Beaverton, OR, United States
A Place To Call Home is an involved story arc about a huge family-I was tempted at times to make a list of who went with what family, but I finally gave up and simply flowed with the tale.
I really got a kick of Smiths 'Claire' character.... as a youngster-a snotty tomboy with mean big brothers, she thought she had to be brash to make herself seen. She reminded me of myself as a 10 year old-tall, lanky and awkward with an impossible kinky home perm my grandma had to give me every summer to keep my hair 'controlled' over vacation Calire is sweetly and realistically written by Deborah Smith and very much the center of the novel. Her casually adopted local bad boy, who protected her from the mean kids was also written with both realistic frailties and boldness.Their childish love and faithfulness to each other seemed very realistic. Deborah Smith has a way of showing a lot of humanity in her characters. They came to life for me. Especially the grannies. There was an era of grannies on that generation who ruled the house. Granny Elizabeth and Granny Alice were very familiar personalities to me.
Kymberly Dakin did a wonderful job keeping all the names and southern drawls straight and well as keeping the plethora of family members alive in my mind. I'd be happy to listen to another move narrated by her anytime.
This was a super fat summer listen-coming in at 14 hours I believe, it kept me entertained by the pool during scorching hot weather. I was listening to it on my iPad without headphones and another mom came to watch her child by the pool. I was politely putting my headphones on when she asked me if I would just leave the iPod on so she could listen along with me. We both became engrossed with the storyline over several days and, though I continued to play it in the evening for an hour or so, when I came back to to the pool, my neighbor would ask if we could listen again-Deborah Smith was a new author for both of us and very much enjoyed.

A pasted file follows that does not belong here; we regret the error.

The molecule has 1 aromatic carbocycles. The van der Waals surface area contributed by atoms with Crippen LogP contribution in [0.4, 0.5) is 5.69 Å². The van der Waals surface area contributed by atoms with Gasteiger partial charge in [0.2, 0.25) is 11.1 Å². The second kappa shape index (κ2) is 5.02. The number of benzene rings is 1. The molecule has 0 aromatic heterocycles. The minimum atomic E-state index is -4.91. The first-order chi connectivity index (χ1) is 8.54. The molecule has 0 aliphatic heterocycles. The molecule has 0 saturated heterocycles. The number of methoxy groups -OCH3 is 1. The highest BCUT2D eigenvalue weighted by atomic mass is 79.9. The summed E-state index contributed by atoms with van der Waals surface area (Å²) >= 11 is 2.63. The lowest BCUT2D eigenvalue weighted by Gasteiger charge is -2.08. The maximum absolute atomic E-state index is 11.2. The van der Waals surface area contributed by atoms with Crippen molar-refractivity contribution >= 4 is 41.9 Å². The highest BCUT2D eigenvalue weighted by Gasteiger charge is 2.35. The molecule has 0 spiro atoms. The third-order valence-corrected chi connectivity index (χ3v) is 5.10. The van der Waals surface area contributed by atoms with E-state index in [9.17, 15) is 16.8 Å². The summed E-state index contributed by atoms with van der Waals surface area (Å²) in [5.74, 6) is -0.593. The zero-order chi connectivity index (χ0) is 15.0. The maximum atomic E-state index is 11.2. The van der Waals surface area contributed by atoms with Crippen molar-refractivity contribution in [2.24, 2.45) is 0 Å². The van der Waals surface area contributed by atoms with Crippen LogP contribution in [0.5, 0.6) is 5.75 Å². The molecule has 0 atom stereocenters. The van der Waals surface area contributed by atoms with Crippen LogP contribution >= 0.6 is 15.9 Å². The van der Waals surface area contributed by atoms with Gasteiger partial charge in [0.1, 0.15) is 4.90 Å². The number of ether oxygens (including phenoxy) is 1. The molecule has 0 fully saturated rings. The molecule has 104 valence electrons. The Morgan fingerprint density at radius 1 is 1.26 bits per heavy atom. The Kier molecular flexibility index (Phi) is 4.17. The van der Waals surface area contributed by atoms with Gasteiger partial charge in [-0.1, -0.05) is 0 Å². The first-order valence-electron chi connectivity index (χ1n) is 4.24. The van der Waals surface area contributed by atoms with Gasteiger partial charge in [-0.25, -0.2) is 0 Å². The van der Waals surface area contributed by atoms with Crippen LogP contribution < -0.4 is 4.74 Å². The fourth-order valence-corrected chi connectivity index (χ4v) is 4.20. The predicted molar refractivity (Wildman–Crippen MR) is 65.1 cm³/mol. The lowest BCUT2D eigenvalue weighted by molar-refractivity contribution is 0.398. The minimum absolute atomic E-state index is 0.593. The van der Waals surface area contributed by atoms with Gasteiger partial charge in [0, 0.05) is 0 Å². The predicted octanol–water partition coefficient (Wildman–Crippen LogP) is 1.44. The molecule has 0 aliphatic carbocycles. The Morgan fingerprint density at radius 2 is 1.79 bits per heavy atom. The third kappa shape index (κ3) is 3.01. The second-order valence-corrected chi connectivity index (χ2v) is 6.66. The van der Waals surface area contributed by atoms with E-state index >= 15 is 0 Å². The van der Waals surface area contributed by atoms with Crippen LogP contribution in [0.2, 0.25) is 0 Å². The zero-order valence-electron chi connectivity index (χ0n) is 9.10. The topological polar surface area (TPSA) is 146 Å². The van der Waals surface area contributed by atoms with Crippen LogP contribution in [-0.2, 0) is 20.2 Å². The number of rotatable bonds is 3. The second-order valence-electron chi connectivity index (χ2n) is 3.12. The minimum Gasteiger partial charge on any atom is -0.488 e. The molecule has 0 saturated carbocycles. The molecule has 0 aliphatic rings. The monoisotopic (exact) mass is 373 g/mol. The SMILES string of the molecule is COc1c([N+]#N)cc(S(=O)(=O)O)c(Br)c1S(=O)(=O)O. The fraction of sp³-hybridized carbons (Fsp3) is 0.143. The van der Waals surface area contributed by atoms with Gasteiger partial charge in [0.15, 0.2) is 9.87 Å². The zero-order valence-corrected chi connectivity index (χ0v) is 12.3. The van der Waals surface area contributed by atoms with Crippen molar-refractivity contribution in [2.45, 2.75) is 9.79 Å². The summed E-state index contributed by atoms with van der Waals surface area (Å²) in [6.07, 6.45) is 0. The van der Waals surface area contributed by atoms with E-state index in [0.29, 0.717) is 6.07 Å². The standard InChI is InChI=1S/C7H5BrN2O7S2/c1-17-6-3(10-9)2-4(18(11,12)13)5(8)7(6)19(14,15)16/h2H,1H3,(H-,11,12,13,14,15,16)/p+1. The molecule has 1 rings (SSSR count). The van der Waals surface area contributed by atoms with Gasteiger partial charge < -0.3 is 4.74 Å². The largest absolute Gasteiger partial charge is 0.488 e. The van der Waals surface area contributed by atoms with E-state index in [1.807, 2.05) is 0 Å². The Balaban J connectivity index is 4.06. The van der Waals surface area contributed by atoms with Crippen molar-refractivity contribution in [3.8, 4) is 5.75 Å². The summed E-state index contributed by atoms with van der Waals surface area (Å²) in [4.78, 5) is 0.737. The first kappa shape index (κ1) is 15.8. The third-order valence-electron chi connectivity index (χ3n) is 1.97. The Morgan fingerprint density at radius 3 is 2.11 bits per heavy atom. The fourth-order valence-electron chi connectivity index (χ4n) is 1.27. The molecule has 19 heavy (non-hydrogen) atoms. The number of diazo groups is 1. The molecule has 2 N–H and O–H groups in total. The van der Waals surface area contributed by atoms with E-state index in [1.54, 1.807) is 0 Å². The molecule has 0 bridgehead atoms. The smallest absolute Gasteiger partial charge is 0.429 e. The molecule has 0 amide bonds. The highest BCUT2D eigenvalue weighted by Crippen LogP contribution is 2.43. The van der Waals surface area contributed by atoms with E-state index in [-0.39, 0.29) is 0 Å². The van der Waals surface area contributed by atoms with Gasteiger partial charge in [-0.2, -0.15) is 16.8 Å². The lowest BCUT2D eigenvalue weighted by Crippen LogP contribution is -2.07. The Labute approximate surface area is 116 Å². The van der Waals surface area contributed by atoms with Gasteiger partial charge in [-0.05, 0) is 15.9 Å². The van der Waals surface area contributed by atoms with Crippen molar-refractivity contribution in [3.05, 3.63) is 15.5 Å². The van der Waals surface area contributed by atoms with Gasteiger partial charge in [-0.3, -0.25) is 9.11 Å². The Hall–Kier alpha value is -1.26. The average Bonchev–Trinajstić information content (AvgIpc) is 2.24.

Not a lot of drama-but what there is is compelling. It's a very nice family story of growing up, lives changes and finding lost loves. This isn't literature - it isn't a bodice ripper - and it isn't overly peppered with sex and profanity for those who are offended easily..there is some but it's in context and not gratuitous.
Definitely a woman's book, with a lot of scenic southern back country, family intrigue and errors of judgment, changes in opinions as happens to real families. I hope Smiths other books are so realistically told. It was worth my credit and I'm downloading another Deborah Smith right now.
Its hard to beat Tess Gerritson when it comes to medical thrillers and impossible to beat George Guidell when it comes to dramatic storytelling.
This was a slightly yucky "doctors gone bad" story that hasn't aged very well. I remembered reading it in the early 90s and thinking 'this could never happen' . 20 years later it doesdn seem nearly as impossible. But it's still yucky when it comes to mutant births.
I still like Gerritsons work but am going to seek newer novels.
Not worth your credit
Mediocre "FBI agent falls for the bad girl, the bad girl is really good" type tale.
Tanya Eby is just average as a narrator..she doesn't do justice to the sex scenes that are written in a so-so manner.
I listened to the whole thing but didn't feel compelled to pay attention very closely.
It's going back. It was a Daily Deal so it's really no biggie...no credit waste.
I really appreciate Audibles Return Policy..Thanks Audible!
I found this interesting but not as compelling as the first book. There was FAR to much of the "Edwardisms" that we're clever in the first book and far less development of new characters.
It's a " have to hear" if you've heard and appreciated 600 hours, but I suggest holding expectations down. Luke Daniels got a bit campy with some if the narration I thought.
Still worth the credit just to hear the final outcome of Edwards story.